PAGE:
One of the things I have found most interesting since representing the good people of the Goodwood South Ward is the number of occasions I have sent a request to our depot to fix trip hazards. I have lost count of the number of hazards I have reported, all of which up to now thankfully have been fixed.

I have been gratified by the response from the Depot. They acknowledge my request within 24 hours and generally the hazard identified by me has been fixed within a week or two.

A couple of weekends ago while delivering the ward newsletter to houses south of the rail line I identified some 50 hazards. That is a huge number but I expect our depot to repeat their history of fixing them up. All but a handful of these related to our brick pavers. The bitumen footpaths and there are still many of them in Goodwood South.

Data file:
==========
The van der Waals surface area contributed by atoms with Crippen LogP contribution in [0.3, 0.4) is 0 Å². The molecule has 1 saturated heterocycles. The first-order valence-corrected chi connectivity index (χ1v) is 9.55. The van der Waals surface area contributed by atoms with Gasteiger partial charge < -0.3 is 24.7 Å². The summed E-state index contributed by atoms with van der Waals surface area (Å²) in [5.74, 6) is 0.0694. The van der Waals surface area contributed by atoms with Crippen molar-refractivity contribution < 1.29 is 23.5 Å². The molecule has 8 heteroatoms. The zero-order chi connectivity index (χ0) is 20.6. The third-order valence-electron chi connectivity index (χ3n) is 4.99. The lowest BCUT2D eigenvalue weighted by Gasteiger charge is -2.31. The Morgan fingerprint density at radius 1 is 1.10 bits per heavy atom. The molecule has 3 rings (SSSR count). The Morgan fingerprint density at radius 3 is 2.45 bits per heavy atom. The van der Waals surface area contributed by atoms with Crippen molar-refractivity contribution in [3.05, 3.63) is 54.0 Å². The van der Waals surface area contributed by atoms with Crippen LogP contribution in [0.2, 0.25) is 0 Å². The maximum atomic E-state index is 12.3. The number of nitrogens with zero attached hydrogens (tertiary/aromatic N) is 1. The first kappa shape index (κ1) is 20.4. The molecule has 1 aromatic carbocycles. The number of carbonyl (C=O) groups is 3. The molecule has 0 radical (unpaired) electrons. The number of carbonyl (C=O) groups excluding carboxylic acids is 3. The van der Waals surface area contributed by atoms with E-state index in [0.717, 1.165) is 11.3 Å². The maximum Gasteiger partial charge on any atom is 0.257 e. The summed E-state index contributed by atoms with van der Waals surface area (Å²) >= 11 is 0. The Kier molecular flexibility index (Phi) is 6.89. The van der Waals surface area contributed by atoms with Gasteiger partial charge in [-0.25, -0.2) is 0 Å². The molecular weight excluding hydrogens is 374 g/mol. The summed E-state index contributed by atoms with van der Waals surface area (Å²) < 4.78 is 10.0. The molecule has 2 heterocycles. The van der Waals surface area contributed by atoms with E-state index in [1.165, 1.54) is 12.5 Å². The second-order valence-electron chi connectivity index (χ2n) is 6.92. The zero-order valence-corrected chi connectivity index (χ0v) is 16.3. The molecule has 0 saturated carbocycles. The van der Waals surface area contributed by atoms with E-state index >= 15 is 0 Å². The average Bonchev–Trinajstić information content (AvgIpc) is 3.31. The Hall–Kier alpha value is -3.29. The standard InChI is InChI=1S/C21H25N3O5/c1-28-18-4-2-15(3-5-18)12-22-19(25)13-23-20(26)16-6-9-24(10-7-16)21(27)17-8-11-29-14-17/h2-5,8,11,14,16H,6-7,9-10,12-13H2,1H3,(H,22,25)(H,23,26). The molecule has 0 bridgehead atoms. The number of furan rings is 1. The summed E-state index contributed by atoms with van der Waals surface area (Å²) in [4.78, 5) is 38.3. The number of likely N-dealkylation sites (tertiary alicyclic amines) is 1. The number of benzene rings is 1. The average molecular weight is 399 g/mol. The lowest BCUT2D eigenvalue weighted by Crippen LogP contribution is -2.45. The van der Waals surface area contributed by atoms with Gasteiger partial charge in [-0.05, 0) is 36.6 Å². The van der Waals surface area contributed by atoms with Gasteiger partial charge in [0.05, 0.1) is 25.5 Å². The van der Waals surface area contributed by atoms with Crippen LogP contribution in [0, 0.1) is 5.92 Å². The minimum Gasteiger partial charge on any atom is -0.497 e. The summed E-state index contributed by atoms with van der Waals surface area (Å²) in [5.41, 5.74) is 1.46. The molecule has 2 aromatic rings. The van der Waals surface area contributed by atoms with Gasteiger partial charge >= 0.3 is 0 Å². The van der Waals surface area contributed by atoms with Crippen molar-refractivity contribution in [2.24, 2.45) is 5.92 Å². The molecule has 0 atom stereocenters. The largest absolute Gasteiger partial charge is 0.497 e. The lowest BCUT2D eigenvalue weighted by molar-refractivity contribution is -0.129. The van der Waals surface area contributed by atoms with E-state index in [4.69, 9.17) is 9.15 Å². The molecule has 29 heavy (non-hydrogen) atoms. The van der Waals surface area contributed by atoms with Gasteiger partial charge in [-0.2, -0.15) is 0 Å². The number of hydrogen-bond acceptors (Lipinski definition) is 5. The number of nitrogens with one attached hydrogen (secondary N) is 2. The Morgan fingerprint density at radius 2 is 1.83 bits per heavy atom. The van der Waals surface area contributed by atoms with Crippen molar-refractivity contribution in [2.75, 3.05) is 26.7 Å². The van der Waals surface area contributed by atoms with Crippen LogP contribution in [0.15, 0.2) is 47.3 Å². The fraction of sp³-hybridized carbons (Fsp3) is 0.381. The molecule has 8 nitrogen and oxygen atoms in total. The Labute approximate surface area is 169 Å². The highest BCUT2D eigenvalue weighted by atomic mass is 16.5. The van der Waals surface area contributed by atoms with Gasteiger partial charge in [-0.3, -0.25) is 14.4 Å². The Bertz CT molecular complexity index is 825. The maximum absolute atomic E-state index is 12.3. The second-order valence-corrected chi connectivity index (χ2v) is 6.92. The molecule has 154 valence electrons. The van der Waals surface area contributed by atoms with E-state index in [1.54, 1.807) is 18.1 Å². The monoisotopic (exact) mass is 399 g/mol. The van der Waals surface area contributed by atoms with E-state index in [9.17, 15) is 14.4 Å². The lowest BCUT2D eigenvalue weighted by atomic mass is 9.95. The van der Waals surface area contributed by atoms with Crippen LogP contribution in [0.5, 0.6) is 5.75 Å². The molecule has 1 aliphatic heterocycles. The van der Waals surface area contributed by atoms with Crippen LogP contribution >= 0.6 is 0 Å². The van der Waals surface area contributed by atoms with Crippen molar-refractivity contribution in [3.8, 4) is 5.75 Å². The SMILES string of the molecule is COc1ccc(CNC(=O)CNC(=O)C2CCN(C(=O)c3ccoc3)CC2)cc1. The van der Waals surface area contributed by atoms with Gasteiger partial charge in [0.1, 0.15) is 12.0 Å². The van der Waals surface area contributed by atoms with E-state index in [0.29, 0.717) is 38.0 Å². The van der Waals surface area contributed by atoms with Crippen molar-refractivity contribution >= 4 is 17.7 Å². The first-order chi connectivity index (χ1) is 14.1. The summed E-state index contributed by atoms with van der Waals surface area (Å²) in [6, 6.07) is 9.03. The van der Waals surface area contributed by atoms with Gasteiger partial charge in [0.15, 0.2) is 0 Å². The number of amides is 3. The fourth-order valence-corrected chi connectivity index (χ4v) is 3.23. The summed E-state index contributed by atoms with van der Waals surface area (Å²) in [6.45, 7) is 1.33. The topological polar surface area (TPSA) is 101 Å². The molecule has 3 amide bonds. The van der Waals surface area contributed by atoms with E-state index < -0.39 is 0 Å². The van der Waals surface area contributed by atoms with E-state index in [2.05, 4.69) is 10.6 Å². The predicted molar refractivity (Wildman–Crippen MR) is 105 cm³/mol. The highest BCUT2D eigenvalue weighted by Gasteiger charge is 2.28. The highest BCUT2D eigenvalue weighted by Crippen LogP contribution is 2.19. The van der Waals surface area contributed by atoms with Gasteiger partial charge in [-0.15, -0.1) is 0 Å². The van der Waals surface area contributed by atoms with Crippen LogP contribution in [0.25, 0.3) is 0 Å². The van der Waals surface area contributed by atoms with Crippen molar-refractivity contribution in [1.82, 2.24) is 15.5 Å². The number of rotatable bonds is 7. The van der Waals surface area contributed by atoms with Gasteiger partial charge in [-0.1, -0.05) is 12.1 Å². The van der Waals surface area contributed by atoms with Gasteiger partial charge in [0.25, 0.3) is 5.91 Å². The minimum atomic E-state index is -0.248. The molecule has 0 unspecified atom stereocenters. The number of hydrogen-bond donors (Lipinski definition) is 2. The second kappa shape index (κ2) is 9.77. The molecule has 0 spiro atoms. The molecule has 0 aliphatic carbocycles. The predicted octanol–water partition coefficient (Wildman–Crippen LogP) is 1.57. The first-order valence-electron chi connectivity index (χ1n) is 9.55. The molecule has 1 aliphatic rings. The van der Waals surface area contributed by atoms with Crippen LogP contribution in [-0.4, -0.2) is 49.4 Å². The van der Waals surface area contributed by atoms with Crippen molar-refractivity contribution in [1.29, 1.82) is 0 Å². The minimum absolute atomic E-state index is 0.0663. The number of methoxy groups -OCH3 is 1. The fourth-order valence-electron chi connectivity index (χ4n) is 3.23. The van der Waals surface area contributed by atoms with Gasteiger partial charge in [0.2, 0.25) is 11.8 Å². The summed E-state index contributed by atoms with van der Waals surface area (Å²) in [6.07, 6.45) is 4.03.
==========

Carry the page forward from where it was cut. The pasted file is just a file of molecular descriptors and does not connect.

As we look to our footpath replacement scheme I raise this question, in light of this history.

The bitumen footpaths, many of which are in quite poor condition are not presenting as requiring attention to correct trip hazards. The brick pavers though, even footpaths that might be considered generally as being in good nick are presenting trip hazards all too frequently.

Should we reconsider replacing the remaining bitumen footpaths with brick pavers given these observations.

The photo on the left is a typical movement in bitumen paving adjacent a tree. The one on the right is typical of movement adjacent a tree in brick pavers.

I ask anyone reading this blog what your thoughts are. Are we on the right track.

As council considers the continuation of the brick paved footpath program the elected members representing you need to know……If you have a bitumen footpath that is, in your opinion, in need of replacement; would you prefer to have a new brick paved footpath or a new bitumen one.